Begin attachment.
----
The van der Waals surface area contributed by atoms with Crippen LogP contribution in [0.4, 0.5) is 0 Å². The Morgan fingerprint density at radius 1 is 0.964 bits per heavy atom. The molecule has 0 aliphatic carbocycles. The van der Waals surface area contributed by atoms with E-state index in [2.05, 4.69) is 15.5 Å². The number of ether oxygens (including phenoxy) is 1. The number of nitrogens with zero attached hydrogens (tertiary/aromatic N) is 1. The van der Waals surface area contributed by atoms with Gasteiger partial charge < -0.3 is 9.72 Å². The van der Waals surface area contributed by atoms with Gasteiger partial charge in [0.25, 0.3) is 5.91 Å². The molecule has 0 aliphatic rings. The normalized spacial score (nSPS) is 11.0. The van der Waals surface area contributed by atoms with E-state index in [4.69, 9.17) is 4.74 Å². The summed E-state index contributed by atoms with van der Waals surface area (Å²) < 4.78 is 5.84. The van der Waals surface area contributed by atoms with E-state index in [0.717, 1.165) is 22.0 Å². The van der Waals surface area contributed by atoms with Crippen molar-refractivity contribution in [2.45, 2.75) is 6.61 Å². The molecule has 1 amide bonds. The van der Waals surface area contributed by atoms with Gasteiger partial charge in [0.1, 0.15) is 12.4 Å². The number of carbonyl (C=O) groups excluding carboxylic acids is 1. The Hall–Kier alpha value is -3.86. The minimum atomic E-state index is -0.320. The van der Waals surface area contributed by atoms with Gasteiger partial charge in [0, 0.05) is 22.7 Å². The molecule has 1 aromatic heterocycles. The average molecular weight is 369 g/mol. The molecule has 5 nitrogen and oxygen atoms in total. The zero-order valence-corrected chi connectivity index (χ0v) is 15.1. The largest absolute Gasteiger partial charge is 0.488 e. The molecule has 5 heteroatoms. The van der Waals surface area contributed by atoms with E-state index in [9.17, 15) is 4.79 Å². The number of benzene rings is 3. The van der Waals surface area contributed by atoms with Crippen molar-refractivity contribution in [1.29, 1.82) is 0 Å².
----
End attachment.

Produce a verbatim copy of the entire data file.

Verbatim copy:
The van der Waals surface area contributed by atoms with Crippen LogP contribution in [0.4, 0.5) is 0 Å². The Morgan fingerprint density at radius 1 is 0.964 bits per heavy atom. The molecule has 0 aliphatic carbocycles. The van der Waals surface area contributed by atoms with E-state index in [2.05, 4.69) is 15.5 Å². The number of ether oxygens (including phenoxy) is 1. The number of nitrogens with zero attached hydrogens (tertiary/aromatic N) is 1. The van der Waals surface area contributed by atoms with Gasteiger partial charge < -0.3 is 9.72 Å². The van der Waals surface area contributed by atoms with Gasteiger partial charge in [0.25, 0.3) is 5.91 Å². The molecule has 0 aliphatic rings. The normalized spacial score (nSPS) is 11.0. The van der Waals surface area contributed by atoms with E-state index in [4.69, 9.17) is 4.74 Å². The summed E-state index contributed by atoms with van der Waals surface area (Å²) < 4.78 is 5.84. The van der Waals surface area contributed by atoms with E-state index in [0.717, 1.165) is 22.0 Å². The van der Waals surface area contributed by atoms with Crippen molar-refractivity contribution in [2.45, 2.75) is 6.61 Å². The molecule has 1 amide bonds. The van der Waals surface area contributed by atoms with Gasteiger partial charge in [0.1, 0.15) is 12.4 Å². The number of carbonyl (C=O) groups excluding carboxylic acids is 1. The Hall–Kier alpha value is -3.86. The minimum atomic E-state index is -0.320. The van der Waals surface area contributed by atoms with Gasteiger partial charge in [0, 0.05) is 22.7 Å². The molecule has 1 aromatic heterocycles. The average molecular weight is 369 g/mol. The molecule has 5 nitrogen and oxygen atoms in total. The zero-order valence-corrected chi connectivity index (χ0v) is 15.1. The largest absolute Gasteiger partial charge is 0.488 e. The molecule has 5 heteroatoms. The van der Waals surface area contributed by atoms with E-state index in [9.17, 15) is 4.79 Å². The number of benzene rings is 3. The van der Waals surface area contributed by atoms with Crippen molar-refractivity contribution in [1.29, 1.82) is 0 Å².